Violet Butler: Relating Social Research to Social Action: a lifetime's work

An event in our Michaelmas Term 2018 colloquia series. 

C. Violet Butler 1884-1982 played a significant role in Barnett House; on its council from 1920, and teaching there since 1913, her name is on the door of the main room and her picture hangs on the wall. Within the world of ‘public service’, one of the areas of life in which elite women such as Butler could and did make an impact, I look at her, as a woman of her time with the constraints of her world, as a researcher - her methods and conclusions - and a teacher. I argue that she made a considerable contribution, combining social research, social action and social reform into a powerful continuum for change in communities. She believed in mutual respect between people of all classes, and the power of knowledge to lead to improvement. her ideal was to have all parts of a community pulling together for change, curbing harsh employers, respecting reasonable employee requests. She believed in a strong community in which NGOs and the state formed the 'warp and weft’ of local support. She employed her own kind of action research, and encouraged generations of the students she trained in social work to follow her methods.  She was part of the conception of Barnett House  in 1914 and to the last defended the vision of it as ‘a local laboratory in which local needs can be worked out in detachment, and of a power house to energise conclusions’. She argued in ’Social Conditions in Oxford 1912' that history is important if we are to understand the present - and that the past might give us a clue to solutions on present day problems. What relevance is her work today? What can we learn from her?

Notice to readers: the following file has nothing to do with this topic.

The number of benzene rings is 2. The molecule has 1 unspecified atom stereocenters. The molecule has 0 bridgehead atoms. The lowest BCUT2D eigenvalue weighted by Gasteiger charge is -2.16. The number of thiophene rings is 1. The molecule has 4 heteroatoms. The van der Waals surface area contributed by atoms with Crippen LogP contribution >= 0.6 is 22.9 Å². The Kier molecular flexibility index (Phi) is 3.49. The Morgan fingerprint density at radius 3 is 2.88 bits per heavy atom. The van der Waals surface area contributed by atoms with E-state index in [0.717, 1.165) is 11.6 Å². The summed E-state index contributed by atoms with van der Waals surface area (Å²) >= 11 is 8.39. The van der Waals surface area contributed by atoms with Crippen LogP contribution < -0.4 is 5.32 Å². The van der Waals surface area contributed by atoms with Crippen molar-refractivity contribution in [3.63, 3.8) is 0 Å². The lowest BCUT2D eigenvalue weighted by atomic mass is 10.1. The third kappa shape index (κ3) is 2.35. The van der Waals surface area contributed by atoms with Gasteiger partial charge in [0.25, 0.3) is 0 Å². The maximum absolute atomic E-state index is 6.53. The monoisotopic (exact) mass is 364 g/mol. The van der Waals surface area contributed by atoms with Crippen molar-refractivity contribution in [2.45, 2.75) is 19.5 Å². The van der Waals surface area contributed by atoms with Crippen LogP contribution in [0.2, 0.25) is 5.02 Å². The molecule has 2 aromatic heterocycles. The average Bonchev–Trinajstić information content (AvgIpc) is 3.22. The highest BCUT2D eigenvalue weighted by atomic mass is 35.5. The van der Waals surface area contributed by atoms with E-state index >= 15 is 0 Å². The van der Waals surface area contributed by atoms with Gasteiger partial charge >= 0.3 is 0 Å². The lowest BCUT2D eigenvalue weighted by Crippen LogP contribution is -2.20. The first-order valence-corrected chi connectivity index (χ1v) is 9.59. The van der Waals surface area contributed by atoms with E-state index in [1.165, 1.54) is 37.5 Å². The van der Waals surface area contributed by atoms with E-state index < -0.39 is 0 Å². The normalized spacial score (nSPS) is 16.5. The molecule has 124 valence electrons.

Event followed by coffee in the Common Room.

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